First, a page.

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Vernon School District sets goals on literacy proficiency

District hopes to raise levels for all learners and close gap for its Indigenous students, students with diverse needs
The Vernon School District has clear goals when it comes to raising the level of literacy proficiency for all learners. (VSD Photo)

The Vernon School District is ensuring all students have the opportunities and support to develop in their literacy proficiency.

Director of Indigenous Education, Charity Sakakibara, says, “A focus on equity will spark courageous conversations throughout the district and community and lead to the transformative change needed.”

The district has clear goals to raise the level of literacy proficiency for all learners and to close the gap that exists for its Indigenous students, students with diverse needs and children in care.

Ensuring all students have equitable access and opportunities to develop their literacy skills is an important step toward the transformative change.

Over the past number of years, there have been opportunities and initiatives to deepen teachers’ understanding in supporting students’ literacy learning. The provincial curriculum recognizes that, “Literacy is the ability to understand, critically analyze, and create a variety of forms of communication, including oral, written, visual, digital, and multimedia, in order to accomplish one’s goals.

Vernon School District’s Curriculum Department Learning Directions Team is actively supporting schools and teachers through professional learning opportunities to grow understanding in current approaches and research in literacy across the district.

“We need to continue to ask questions, look at the data and research, and challenge our beliefs and understanding of effective literacy practice so we continue to find ways to be responsive to our learners,” said Luke Friesen, director of instruction for student learning with the district.

This year there has been a strong focus on the primary years with a number of initiatives to support approaches to teaching literacy.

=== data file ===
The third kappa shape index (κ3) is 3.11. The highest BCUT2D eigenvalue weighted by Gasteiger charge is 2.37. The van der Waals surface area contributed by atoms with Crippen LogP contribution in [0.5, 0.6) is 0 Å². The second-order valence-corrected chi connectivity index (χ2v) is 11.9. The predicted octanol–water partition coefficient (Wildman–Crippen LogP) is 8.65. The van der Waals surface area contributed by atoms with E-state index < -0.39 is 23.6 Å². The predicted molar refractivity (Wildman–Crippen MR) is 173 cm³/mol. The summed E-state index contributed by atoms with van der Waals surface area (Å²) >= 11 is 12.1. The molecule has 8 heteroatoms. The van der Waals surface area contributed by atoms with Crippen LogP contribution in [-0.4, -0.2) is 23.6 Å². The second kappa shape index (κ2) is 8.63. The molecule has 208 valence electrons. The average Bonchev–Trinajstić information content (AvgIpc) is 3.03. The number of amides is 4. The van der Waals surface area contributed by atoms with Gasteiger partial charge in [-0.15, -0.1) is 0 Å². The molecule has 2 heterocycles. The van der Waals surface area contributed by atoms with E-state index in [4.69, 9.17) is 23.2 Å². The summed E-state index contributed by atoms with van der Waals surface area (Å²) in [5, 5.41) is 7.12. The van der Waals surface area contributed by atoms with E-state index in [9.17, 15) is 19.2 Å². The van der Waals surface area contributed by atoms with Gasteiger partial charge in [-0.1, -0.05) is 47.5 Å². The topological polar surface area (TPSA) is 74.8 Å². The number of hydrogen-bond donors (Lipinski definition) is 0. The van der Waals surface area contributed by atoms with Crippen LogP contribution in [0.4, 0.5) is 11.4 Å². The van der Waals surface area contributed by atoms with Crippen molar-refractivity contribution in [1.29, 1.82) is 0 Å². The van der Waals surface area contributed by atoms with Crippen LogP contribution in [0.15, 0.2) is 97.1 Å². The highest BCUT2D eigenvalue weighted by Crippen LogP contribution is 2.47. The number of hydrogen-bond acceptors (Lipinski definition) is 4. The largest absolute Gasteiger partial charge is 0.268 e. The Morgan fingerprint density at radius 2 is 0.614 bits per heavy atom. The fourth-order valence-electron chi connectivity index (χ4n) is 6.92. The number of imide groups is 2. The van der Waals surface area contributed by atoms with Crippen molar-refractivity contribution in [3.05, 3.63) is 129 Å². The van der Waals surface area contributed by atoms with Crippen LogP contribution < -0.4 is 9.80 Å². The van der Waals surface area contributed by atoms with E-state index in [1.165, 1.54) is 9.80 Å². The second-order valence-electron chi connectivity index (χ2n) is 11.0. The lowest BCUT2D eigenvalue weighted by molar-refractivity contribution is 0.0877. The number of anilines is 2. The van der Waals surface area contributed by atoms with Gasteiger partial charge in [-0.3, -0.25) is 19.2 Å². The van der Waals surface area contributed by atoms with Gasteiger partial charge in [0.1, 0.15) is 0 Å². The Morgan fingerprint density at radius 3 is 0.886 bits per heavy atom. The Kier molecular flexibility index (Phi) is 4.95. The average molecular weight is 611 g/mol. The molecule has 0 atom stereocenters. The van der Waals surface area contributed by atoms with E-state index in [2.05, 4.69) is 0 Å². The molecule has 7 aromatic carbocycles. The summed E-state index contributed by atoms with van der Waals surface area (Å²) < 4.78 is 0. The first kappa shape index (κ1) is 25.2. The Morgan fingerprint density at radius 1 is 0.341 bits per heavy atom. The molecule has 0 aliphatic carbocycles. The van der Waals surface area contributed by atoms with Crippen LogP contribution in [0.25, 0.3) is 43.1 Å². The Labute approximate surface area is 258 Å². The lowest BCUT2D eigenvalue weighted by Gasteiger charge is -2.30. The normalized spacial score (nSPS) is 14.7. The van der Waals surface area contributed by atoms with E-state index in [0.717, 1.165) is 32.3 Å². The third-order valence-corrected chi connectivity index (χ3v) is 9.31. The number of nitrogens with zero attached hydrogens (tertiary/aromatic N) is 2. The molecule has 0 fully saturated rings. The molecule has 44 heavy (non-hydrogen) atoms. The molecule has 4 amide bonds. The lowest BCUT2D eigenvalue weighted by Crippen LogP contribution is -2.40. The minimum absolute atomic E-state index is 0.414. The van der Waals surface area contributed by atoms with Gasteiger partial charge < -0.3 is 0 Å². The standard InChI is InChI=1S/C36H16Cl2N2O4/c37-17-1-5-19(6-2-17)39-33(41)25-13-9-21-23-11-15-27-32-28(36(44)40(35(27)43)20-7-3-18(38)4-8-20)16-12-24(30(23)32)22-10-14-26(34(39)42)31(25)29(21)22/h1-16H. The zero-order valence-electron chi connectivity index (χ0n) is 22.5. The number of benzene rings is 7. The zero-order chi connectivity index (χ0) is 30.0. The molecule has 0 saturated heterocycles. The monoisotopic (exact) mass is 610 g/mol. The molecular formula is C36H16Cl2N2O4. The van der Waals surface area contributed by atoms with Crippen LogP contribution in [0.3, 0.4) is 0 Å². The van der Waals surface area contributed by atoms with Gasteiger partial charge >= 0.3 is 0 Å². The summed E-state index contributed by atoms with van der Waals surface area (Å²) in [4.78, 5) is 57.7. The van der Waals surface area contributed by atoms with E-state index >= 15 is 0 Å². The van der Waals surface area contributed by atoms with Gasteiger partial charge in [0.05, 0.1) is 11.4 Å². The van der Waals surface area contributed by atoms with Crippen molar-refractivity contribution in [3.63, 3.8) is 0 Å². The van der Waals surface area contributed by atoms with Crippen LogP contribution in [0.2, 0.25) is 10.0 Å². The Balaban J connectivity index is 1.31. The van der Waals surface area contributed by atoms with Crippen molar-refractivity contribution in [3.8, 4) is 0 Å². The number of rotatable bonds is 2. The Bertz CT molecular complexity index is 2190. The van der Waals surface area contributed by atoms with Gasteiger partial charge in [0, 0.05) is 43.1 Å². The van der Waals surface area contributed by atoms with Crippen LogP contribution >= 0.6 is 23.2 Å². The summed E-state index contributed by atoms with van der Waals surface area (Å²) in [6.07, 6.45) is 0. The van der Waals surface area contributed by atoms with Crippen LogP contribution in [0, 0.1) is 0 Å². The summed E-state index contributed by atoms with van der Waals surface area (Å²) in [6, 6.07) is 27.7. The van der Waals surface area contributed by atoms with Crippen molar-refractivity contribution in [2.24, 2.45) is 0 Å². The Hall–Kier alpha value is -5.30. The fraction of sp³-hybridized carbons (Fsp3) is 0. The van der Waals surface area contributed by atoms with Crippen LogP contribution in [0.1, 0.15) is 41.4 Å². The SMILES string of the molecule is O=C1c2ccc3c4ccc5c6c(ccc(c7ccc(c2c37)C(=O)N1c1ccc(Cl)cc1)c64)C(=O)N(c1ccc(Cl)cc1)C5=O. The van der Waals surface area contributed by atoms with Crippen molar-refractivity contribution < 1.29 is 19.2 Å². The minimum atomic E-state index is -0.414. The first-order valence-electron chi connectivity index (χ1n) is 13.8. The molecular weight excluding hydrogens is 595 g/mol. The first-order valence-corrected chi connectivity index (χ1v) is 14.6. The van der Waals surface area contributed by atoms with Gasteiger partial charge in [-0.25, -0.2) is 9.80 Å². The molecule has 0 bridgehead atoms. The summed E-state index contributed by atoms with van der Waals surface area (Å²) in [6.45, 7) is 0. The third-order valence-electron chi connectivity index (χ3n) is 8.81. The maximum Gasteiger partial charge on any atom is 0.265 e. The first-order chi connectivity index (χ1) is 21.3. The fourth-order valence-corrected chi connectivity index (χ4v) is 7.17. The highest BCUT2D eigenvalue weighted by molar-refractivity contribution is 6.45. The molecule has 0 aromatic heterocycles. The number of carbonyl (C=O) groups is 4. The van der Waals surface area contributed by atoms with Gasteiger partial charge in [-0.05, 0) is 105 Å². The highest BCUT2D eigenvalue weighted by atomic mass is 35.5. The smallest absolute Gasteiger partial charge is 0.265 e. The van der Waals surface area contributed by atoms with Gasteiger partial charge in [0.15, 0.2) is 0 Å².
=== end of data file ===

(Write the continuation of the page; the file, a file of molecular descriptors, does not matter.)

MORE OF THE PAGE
Through the introduction of key resources and professional learning focused on phonemic awareness, interactive read alouds, shared reading, conferring, independent reading, and workshop model, teachers have engaged in opportunities to collaborate and learn alongside their colleagues.

Recently, the district began working with Dr. Donna Kozak, early language and literacy consultant, to begin conversations around systemic literacy practices and explore ways of becoming more responsive to the needs of our early learners in Kindergarten and Grade 1.

Kozak emphasized the importance of taking a systemic approach to ensure coherence in early literacy assessment, instruction, and support for all students across the district.

Later this year, the district will introduce a comprehensive literacy framework that will provide a foundation to guide and support a system wide approach to literacy. It will have a strong focus on inclusion.

“Through these initiatives and approaches to literacy we have an opportunity to identify student strengths more clearly, engage them in authentic and personalized learning experiences, and close the equity gaps,” said Vernon School District superintendent Dr. Christine Perkins.

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Black Press Media Staff

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